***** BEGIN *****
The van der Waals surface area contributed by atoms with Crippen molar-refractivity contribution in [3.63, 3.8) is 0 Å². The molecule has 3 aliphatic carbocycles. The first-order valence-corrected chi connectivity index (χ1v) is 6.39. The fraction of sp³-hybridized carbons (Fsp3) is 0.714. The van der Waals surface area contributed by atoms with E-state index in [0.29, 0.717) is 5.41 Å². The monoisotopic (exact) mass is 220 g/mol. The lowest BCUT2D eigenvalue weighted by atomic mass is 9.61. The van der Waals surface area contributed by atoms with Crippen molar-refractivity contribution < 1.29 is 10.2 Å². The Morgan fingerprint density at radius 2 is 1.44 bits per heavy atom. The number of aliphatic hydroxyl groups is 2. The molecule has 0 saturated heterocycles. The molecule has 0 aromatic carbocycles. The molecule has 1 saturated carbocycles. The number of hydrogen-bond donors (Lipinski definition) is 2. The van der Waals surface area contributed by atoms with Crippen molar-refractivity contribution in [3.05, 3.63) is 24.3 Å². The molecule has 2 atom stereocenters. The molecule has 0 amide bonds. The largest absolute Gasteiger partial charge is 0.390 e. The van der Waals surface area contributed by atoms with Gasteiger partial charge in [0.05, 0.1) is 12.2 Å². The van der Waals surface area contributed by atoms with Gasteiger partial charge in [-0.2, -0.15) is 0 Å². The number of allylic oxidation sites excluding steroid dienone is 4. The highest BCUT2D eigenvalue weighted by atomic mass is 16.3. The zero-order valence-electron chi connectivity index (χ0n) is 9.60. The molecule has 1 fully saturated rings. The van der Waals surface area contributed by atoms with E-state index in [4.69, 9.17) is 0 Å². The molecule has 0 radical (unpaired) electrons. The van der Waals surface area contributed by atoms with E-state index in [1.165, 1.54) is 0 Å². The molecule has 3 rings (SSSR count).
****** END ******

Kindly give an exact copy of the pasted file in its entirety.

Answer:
The van der Waals surface area contributed by atoms with Crippen molar-refractivity contribution in [3.63, 3.8) is 0 Å². The molecule has 3 aliphatic carbocycles. The first-order valence-corrected chi connectivity index (χ1v) is 6.39. The fraction of sp³-hybridized carbons (Fsp3) is 0.714. The van der Waals surface area contributed by atoms with E-state index in [0.29, 0.717) is 5.41 Å². The monoisotopic (exact) mass is 220 g/mol. The lowest BCUT2D eigenvalue weighted by atomic mass is 9.61. The van der Waals surface area contributed by atoms with Crippen molar-refractivity contribution < 1.29 is 10.2 Å². The Morgan fingerprint density at radius 2 is 1.44 bits per heavy atom. The number of aliphatic hydroxyl groups is 2. The molecule has 0 saturated heterocycles. The molecule has 0 aromatic carbocycles. The molecule has 1 saturated carbocycles. The number of hydrogen-bond donors (Lipinski definition) is 2. The van der Waals surface area contributed by atoms with Crippen molar-refractivity contribution in [3.05, 3.63) is 24.3 Å². The molecule has 2 atom stereocenters. The molecule has 0 amide bonds. The largest absolute Gasteiger partial charge is 0.390 e. The van der Waals surface area contributed by atoms with Gasteiger partial charge in [0.05, 0.1) is 12.2 Å². The van der Waals surface area contributed by atoms with Gasteiger partial charge in [-0.2, -0.15) is 0 Å². The number of allylic oxidation sites excluding steroid dienone is 4. The highest BCUT2D eigenvalue weighted by atomic mass is 16.3. The zero-order valence-electron chi connectivity index (χ0n) is 9.60. The molecule has 1 fully saturated rings. The van der Waals surface area contributed by atoms with E-state index in [4.69, 9.17) is 0 Å². The molecule has 0 radical (unpaired) electrons. The van der Waals surface area contributed by atoms with E-state index in [1.165, 1.54) is 0 Å². The molecule has 3 rings (SSSR count).